The connecting rods they are parts that are part of the steering and suspension of all our cars. Without them, driving would be a much more unpleasant activity, not only because of how uncomfortable it would be, but because of how dangerous it could be.
Think that the wheels are the only point of contact between the car and the road, and you are the one who makes sure that both connect in harmony. But if the tires are worn, the brakes are in bad shape or the suspension damaged, we are sold.
What is a connecting rod? How does it work?
To find out what a link is, we would say that the first and foremost thing is to understand how an anti-roll bar works. Roughly speaking, it is a vital part of a car’s suspension system by keeping it level when cornering.
Anti-roll bars are generally a long, hollow, arched steel bar that is attached to the chassis and connects the left and right side, helping to keep the vehicle stable while allowing the suspension to move on its own.
The links of the bar, made up of bushings and connecting rods, connect the end furthest from it to the suspension anchor point.
Since the stabilizer bar is itself a torsion element, the connecting rod takes care of smoothing the transfer of movement between the bar and the control arm. Thanks to it, the lean angle of the wheels can be maintained to control movement. In most cars, this link has two small ball joints at each end.
How many types of rods are there?
As such, there is no type of linkRather, the suspension count contains two sets: the shock absorber and the stabilizer bar. The first case, the steering link or is the protagonist, formed by a ball joint, a threaded tube and a cap.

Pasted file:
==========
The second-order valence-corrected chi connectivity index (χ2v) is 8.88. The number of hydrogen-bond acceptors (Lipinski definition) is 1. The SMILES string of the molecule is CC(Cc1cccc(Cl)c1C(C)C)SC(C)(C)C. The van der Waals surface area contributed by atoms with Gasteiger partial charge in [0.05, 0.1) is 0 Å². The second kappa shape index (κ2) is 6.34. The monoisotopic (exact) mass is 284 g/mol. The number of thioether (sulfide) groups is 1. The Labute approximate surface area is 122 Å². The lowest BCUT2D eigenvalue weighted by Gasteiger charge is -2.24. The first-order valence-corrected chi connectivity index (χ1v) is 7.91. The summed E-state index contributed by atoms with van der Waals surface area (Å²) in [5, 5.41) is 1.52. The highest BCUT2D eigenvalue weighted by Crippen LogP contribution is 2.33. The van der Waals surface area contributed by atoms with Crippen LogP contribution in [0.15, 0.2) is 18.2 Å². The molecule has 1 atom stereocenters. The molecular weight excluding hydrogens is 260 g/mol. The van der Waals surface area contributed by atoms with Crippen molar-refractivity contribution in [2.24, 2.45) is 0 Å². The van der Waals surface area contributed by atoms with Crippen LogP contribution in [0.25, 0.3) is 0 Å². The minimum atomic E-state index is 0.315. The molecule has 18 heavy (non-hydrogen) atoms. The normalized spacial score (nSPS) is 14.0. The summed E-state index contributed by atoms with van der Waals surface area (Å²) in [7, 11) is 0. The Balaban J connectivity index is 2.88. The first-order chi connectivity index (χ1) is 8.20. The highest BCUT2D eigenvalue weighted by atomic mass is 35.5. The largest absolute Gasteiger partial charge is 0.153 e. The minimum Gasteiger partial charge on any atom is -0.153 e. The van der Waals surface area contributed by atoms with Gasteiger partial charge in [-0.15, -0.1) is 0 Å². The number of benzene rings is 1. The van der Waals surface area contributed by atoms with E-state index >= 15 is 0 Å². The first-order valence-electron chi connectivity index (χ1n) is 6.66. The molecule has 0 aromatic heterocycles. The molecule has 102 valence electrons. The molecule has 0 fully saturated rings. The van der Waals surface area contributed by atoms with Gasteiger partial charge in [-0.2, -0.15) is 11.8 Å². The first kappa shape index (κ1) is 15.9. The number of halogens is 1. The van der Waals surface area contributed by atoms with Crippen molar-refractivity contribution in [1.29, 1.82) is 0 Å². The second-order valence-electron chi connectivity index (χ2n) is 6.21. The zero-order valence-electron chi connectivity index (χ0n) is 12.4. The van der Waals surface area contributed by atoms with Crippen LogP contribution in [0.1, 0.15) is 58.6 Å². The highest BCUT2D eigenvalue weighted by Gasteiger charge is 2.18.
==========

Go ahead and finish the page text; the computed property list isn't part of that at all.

These are used to vary the length and keep both wheels parallel, thus avoiding horizontal deformations. Likewise, the second group includes the suspension rods, anchored to the stabilizer bar to reduce vertical deformation.
Now let’s take an example. A car passes over a speed bump (or ledge) that occupies the entire width of the road. The suspension compresses the same on each side. The stabilizer bar just goes in unison to both sides, it does not twist and there is no tension on the link rods.
If instead one wheel hits and the other doesn’t, one end of the stabilizer bar is lifted, causing it to pivot. The strength to do it is transmitted through those connecting rods we call connecting rods, usually metallic or resistant plastic.
Why can a link break? When should I change them?
Like many parts of any other machine, over time, the connecting rods wear out. Water intrusion leading to oxidation, for example, and aging and lack of lubrication contribute to deterioration. A noise similar to a knock that comes from the suspension and a rattle when tackling curves, along with excessive rocking bodywork are signs that it may be time to replace them. The stabilizer bars and their components are essential if we do not want to win ballots to suffer an accident.
A qualified mechanic can check the connecting rods in no time by raising the car on the lift. If worn, it will show somewhat leathery free play when pushed to either side. If it was extremely worn, you could remove the ball joints. This will make the car lean like a boat when cornering and feel just as stable and secure as it is on the road. However, Is it necessary to replace both rods if only one is damaged? Do the stabilizer bar links need to be replaced in a certain mileage?
The answer is no. However, it is best to replace them all, since they should wear out at the same rate, and if one is bad, the other may also fail soon. So should the connecting rods be changed every time the shock absorbers or control arms are changed? No, but on many vehicles, an old anti-roll bar can be very difficult to remove without damaging it, as the threads could be rusted. Thus, the rods are often replaced when it comes to changing the shock absorbers or something attached to them.